1900 Census Mose Robinson

Mose Robinson, Head; Catherine Moseley; Silvia Pool, Lodger

Looking for the Needles

I knew that to understand Granddaddy, I had start looking for those needles, and I knew there were going to be a lot of  haystacks to look through.  However, the option of not searching was not an option. I had to start the process. It was like a strong pull by some force that I couldn’t control.  I was both excited and fearful. I didn’t know what to expect, but I had to know. What if I discovered that I was not a Robinson? What if found out that I was really adopted? All kinds of crazy thoughts filled my mind. It didn’t matter; I had to know. When I was ten, I started to make my own clothes. I didn’t use a sewing machine. I used sewing needles to make them.  I quickly discovered that needles hurt. I would have tiny needle pricks on my fingers, and they would bleed on some occasions. What does this have to do with Granddaddy? Well, the process of finding Granddaddy has been just as painful, but I finally started the search. Why painful? I discovered that when you start to search your family history, you may discover things that are uncomfortable, information  in contrast to what you were taught, or new information unknown to anyone.  However, what has caused the most pain has been the refusal of family to accept the truth.  They would rather live a lie and  in darkness than to be free by knowing the truth.  Then, there are those who don’t want to know because it’s not coming from them.  It’s important that we know who we are and where we came from. We make the same mistakes over and over; our child fall in the same pattern, and they make the same mistakes that we tried to shield them from. Why, because none of us know who we are. Well, I’m on this journey, and I have decided that I am going to keep looking even if it causes some to be uncomfortable or angry.  I’ve accepted the fact that I may lose some family and friends along the way, but I’ve already found so many more – family that I never knew I had. I invite all of my family along for the ride. You may become a little shaken along the way, but I promise this is going to be a trip that you will never  forget!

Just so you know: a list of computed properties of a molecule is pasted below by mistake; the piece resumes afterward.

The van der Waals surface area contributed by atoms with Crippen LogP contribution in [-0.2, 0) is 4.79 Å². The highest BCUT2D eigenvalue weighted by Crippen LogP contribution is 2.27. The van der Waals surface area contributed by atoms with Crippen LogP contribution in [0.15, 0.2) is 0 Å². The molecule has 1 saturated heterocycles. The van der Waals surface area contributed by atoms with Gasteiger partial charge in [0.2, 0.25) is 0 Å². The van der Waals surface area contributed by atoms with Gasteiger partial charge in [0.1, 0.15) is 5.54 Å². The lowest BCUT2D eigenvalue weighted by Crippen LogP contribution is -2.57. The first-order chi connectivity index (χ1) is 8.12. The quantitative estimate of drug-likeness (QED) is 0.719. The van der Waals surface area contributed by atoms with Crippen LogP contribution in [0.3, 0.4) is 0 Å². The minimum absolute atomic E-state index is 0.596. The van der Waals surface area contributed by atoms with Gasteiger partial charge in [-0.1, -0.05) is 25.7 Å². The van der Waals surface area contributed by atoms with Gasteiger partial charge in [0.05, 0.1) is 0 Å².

Neddle In A Haystack

Finding out about granddaddy  is like finding a needle in a haystack. Hmmm. Why is it so difficult? He always had a mysterious air about him. Although a quiet man, he also could become quite agitated, especially about death, calling it trouble in the family. My parents told me stories of how he sold the family property because he thought that he was dying. Thousands, well maybe hundreds, of acres gone. He called all of the family together to see him off. Sisters, brothers, aunts,uncles, and cousins hastily arrived by train, bus, horse, and foot to see Granddaddy off to a better place. Hours passed, and Granddaddy lingered on. Into the midnight hours of the next day, it was obvious that Granddaddy was here to stay a little while longer. So, what really happened? Why did Granddaddy sell his land, leaving his children with nothing? The search continues.